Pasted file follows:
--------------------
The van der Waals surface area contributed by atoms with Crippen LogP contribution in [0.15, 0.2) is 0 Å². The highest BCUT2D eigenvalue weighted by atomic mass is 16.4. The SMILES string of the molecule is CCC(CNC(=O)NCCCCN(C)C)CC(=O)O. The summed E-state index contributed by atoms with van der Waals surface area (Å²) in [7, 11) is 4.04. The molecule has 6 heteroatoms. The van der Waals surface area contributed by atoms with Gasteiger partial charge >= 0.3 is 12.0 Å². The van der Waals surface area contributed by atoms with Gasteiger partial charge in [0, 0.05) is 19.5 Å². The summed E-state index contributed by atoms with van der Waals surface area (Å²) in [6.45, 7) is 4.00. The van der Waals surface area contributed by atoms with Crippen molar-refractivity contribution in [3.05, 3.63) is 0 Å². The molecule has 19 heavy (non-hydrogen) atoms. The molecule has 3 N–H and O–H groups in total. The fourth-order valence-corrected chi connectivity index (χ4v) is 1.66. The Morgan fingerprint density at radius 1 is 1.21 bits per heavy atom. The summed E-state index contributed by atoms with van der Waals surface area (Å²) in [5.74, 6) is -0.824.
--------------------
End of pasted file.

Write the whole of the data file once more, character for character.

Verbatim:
The van der Waals surface area contributed by atoms with Crippen LogP contribution in [0.15, 0.2) is 0 Å². The highest BCUT2D eigenvalue weighted by atomic mass is 16.4. The SMILES string of the molecule is CCC(CNC(=O)NCCCCN(C)C)CC(=O)O. The summed E-state index contributed by atoms with van der Waals surface area (Å²) in [7, 11) is 4.04. The molecule has 6 heteroatoms. The van der Waals surface area contributed by atoms with Gasteiger partial charge >= 0.3 is 12.0 Å². The van der Waals surface area contributed by atoms with Gasteiger partial charge in [0, 0.05) is 19.5 Å². The summed E-state index contributed by atoms with van der Waals surface area (Å²) in [6.45, 7) is 4.00. The van der Waals surface area contributed by atoms with Crippen molar-refractivity contribution in [3.05, 3.63) is 0 Å². The molecule has 19 heavy (non-hydrogen) atoms. The molecule has 3 N–H and O–H groups in total. The fourth-order valence-corrected chi connectivity index (χ4v) is 1.66. The Morgan fingerprint density at radius 1 is 1.21 bits per heavy atom. The summed E-state index contributed by atoms with van der Waals surface area (Å²) in [5.74, 6) is -0.824.